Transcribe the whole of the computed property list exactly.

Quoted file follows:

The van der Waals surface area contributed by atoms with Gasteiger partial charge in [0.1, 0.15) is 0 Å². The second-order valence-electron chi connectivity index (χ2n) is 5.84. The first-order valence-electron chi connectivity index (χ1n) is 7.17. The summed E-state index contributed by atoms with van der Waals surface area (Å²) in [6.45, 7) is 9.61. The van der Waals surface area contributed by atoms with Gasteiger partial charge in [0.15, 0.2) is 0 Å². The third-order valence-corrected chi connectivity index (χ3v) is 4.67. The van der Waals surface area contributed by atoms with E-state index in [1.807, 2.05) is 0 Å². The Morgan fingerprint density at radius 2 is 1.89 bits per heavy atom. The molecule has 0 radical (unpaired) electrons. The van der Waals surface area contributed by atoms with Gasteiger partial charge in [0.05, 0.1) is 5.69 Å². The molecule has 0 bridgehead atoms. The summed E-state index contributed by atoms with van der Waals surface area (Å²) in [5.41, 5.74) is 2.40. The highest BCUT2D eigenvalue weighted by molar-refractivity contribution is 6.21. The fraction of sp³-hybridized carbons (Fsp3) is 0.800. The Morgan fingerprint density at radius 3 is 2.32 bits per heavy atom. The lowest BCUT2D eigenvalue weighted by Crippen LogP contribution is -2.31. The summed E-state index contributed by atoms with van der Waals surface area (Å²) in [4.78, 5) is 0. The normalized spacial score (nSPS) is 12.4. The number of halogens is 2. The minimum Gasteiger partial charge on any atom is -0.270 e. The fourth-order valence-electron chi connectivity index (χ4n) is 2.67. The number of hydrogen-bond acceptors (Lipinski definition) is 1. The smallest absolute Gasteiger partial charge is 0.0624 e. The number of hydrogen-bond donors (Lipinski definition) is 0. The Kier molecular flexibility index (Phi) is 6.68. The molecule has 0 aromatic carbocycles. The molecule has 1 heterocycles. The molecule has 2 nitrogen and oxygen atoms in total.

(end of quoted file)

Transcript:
The van der Waals surface area contributed by atoms with Gasteiger partial charge in [0.1, 0.15) is 0 Å². The second-order valence-electron chi connectivity index (χ2n) is 5.84. The first-order valence-electron chi connectivity index (χ1n) is 7.17. The summed E-state index contributed by atoms with van der Waals surface area (Å²) in [6.45, 7) is 9.61. The van der Waals surface area contributed by atoms with Gasteiger partial charge in [0.15, 0.2) is 0 Å². The third-order valence-corrected chi connectivity index (χ3v) is 4.67. The van der Waals surface area contributed by atoms with E-state index in [1.807, 2.05) is 0 Å². The Morgan fingerprint density at radius 2 is 1.89 bits per heavy atom. The molecule has 0 radical (unpaired) electrons. The van der Waals surface area contributed by atoms with Gasteiger partial charge in [0.05, 0.1) is 5.69 Å². The molecule has 0 bridgehead atoms. The summed E-state index contributed by atoms with van der Waals surface area (Å²) in [5.41, 5.74) is 2.40. The highest BCUT2D eigenvalue weighted by molar-refractivity contribution is 6.21. The fraction of sp³-hybridized carbons (Fsp3) is 0.800. The Morgan fingerprint density at radius 3 is 2.32 bits per heavy atom. The lowest BCUT2D eigenvalue weighted by Crippen LogP contribution is -2.31. The summed E-state index contributed by atoms with van der Waals surface area (Å²) in [4.78, 5) is 0. The normalized spacial score (nSPS) is 12.4. The number of halogens is 2. The minimum Gasteiger partial charge on any atom is -0.270 e. The fourth-order valence-electron chi connectivity index (χ4n) is 2.67. The number of hydrogen-bond acceptors (Lipinski definition) is 1. The smallest absolute Gasteiger partial charge is 0.0624 e. The number of hydrogen-bond donors (Lipinski definition) is 0. The Kier molecular flexibility index (Phi) is 6.68. The molecule has 0 aromatic carbocycles. The molecule has 1 heterocycles. The molecule has 2 nitrogen and oxygen atoms in total.